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Sierra Leone Business: Remittances in sub-Saharan Africa is shifting toward intraregional flows.

IMF Resident Representative,Iyabo Masha

The composition of remittances in sub-Saharan Africa is said to be shifting toward intraregional flows. Transmittals among sub-Saharan African (SSA) countries have grown faster than those from the rest of the world in the past five years, according to a recent Note released by the International Monetary Fund (IMF).
Under the sub topic of the Changing Pattern of Remittance Flows in the ‘REGIONAL SPILLOVERS IN SUB-SAHARAN AFRICA-Exploring Different Channels Notes’, it states that whilst total remittance inflows to sub-Saharan African countries have remained constant at slightly over 2 percent of GDP over the past 10 years.
The changing patterns of transfers among SSA countries are relatively large as they account for a third of total remittance inflows, and their share is growing in parallel with declining costs.
Because of a high concentration of outflows from a few countries and the large exposure of some recipient countries, these remittances constitute an important spillover channel.
Spillover effect refers to the impact that seemingly unrelated events in one nation can have on the economies of other nations. Although there are positive spillover effects, the term is most commonly applied to the negative impact a domestic event has on other parts of the world.
“In particular, Côte d’Ivoire and Ghana are important sources for West Africa, while South Africa is the main source for Southern and East Africa. Econometric estimates suggest that growth spillovers between remittance partners are important but may be outweighed by growth spillovers from trading partners, although trading and remittance partners often coincide” the Note says.
Meanwhile, total remittances are becoming relatively more important as other sources of external funding, such as aid and Foreign Direct Investment (FDI) decline. Regional remittances accounted for about 35 percent of the region’s total remittance inflows in 2015.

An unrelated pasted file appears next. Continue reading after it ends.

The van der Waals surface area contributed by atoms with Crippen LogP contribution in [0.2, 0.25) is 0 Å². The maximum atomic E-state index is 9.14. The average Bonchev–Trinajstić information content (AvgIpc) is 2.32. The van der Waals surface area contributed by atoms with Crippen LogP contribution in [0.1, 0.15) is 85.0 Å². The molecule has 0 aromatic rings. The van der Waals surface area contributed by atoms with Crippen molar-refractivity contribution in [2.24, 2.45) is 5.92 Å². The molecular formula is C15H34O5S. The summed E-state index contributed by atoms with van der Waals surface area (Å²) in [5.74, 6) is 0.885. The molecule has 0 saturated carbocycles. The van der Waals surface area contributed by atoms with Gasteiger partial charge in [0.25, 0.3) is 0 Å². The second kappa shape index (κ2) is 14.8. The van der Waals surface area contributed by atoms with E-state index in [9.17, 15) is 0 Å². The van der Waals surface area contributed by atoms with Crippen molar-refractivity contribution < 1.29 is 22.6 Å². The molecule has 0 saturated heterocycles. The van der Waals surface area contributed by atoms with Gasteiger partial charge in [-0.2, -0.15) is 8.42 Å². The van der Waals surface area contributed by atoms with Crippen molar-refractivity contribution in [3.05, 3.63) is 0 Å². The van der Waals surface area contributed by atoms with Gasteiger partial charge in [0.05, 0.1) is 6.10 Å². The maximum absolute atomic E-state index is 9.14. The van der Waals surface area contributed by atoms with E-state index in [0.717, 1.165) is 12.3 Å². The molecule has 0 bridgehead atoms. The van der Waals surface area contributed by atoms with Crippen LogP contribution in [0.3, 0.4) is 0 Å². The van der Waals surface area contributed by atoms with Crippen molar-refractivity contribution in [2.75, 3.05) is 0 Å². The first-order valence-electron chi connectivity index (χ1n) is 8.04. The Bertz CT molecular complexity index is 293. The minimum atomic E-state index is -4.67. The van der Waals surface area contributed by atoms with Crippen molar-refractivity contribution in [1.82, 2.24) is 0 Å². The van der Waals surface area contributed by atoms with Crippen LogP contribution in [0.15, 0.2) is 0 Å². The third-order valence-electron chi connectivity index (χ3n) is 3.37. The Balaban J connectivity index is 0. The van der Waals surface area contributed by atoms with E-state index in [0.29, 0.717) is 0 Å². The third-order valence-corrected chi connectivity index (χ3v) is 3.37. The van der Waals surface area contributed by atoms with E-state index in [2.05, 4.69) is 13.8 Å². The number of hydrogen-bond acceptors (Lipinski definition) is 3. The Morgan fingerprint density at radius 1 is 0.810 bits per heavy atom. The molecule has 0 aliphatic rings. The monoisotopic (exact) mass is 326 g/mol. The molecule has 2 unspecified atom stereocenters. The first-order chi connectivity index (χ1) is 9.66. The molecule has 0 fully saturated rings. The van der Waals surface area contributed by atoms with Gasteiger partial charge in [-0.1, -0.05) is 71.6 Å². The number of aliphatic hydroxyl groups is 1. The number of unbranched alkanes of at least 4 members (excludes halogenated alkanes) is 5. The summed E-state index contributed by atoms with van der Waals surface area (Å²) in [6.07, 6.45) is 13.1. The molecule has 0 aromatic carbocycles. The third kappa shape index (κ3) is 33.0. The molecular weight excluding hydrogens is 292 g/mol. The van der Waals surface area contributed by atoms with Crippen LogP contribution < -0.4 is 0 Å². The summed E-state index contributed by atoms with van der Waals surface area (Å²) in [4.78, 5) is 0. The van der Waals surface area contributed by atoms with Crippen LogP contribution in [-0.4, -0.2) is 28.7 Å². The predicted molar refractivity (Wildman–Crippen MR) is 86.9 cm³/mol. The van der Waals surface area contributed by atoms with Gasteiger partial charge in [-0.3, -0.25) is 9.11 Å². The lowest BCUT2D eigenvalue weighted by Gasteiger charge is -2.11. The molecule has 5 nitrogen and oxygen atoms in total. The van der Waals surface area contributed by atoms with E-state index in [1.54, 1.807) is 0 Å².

Measured as a share of GDP, total remittance inflows in sub-Saharan Africa are said to be larger than those in other emerging and developing regions. The relative importance of intraregional inflows in SSA is said to be the third highest, after the Commonwealth of Independent States (CIS), and the Middle East and North Africa.
For some countries in sub-Saharan Africa, regional remittance inflows account for a large share of national income, setting the stage for a potentially high exposure to regional spillovers.
In 27 of the 45 sub-Saharan African countries, regional remittance inflows exceed interregional remittances. At the high end, Lesotho, Liberia, and Togo receive more than 5 percent of GDP in remittances from other sub-Saharan African countries.
Given that remittances have been shown to reduce macroeconomic fluctuations end poverty and foster financial development, regional remittance flows can help redistribute resources from fast-growing countries to slower-growing ones.
This factor was particularly helpful, for instance, in the case of resource-intensive countries hit by the commodity price shock Liberia, Mali, and Nigeria, with remittance inflows of 8, 4, and 2 percent of GDP, respectively.
Most remittance outflows from sub-Saharan African countries are sent to other countries in the region. Specifically, 31 out of 45 sub-Saharan countries send more remittances to the region than to the rest of the world, and three-quarters of total remittances from sub-Saharan African countries are sent to other countries in the region.
The four largest senders in 2015 accounted for 50 percent of total regional remittances. Remittances from Chad, Cameroon, Côte d’Ivoire, and Ghana to Nigeria alone account for 50 percent of received remittances in the region. Côte d’Ivoire and Ghana are also a large source of remittance flows to other West African countries.
The Note highlighted that the ongoing growth spell has translated into steady remittance flows to the region and has contributed to economic growth in the subregion. Remittance outflows from South Africa, the other large sender, are spread across the region, making the country of region wide importance.
In general, remittances in sub-Saharan Africa are exchanged among the largest, wealthiest, and closest economies, but on a net basis, they flow toward poorer and more connected countries, making them more exposed to spillovers.
By Zainab Iyamide Joaque
Monday August 06, 2018.

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